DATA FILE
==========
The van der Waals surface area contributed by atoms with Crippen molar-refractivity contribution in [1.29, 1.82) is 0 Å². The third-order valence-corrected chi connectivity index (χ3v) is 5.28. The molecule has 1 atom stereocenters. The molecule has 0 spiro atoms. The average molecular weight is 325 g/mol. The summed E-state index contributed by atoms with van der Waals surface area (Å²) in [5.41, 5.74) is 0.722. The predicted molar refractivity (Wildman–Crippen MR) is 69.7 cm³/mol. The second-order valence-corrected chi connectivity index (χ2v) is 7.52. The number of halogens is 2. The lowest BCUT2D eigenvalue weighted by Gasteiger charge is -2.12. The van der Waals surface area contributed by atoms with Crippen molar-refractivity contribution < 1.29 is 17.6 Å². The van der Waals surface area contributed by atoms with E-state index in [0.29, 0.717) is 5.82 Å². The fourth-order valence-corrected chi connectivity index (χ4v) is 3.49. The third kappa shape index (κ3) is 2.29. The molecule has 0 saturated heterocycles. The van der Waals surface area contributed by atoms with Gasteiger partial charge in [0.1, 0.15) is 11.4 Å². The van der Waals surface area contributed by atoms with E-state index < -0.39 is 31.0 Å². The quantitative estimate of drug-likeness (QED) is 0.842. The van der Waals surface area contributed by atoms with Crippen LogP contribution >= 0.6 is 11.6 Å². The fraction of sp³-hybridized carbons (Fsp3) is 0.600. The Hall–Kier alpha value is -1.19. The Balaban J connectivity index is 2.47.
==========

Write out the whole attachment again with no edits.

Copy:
The van der Waals surface area contributed by atoms with Crippen molar-refractivity contribution in [1.29, 1.82) is 0 Å². The third-order valence-corrected chi connectivity index (χ3v) is 5.28. The molecule has 1 atom stereocenters. The molecule has 0 spiro atoms. The average molecular weight is 325 g/mol. The summed E-state index contributed by atoms with van der Waals surface area (Å²) in [5.41, 5.74) is 0.722. The predicted molar refractivity (Wildman–Crippen MR) is 69.7 cm³/mol. The second-order valence-corrected chi connectivity index (χ2v) is 7.52. The number of halogens is 2. The lowest BCUT2D eigenvalue weighted by Gasteiger charge is -2.12. The van der Waals surface area contributed by atoms with Crippen molar-refractivity contribution < 1.29 is 17.6 Å². The van der Waals surface area contributed by atoms with E-state index in [0.29, 0.717) is 5.82 Å². The fourth-order valence-corrected chi connectivity index (χ4v) is 3.49. The third kappa shape index (κ3) is 2.29. The molecule has 0 saturated heterocycles. The van der Waals surface area contributed by atoms with Gasteiger partial charge in [0.1, 0.15) is 11.4 Å². The van der Waals surface area contributed by atoms with E-state index < -0.39 is 31.0 Å². The quantitative estimate of drug-likeness (QED) is 0.842. The van der Waals surface area contributed by atoms with Crippen LogP contribution >= 0.6 is 11.6 Å². The fraction of sp³-hybridized carbons (Fsp3) is 0.600. The Hall–Kier alpha value is -1.19. The Balaban J connectivity index is 2.47.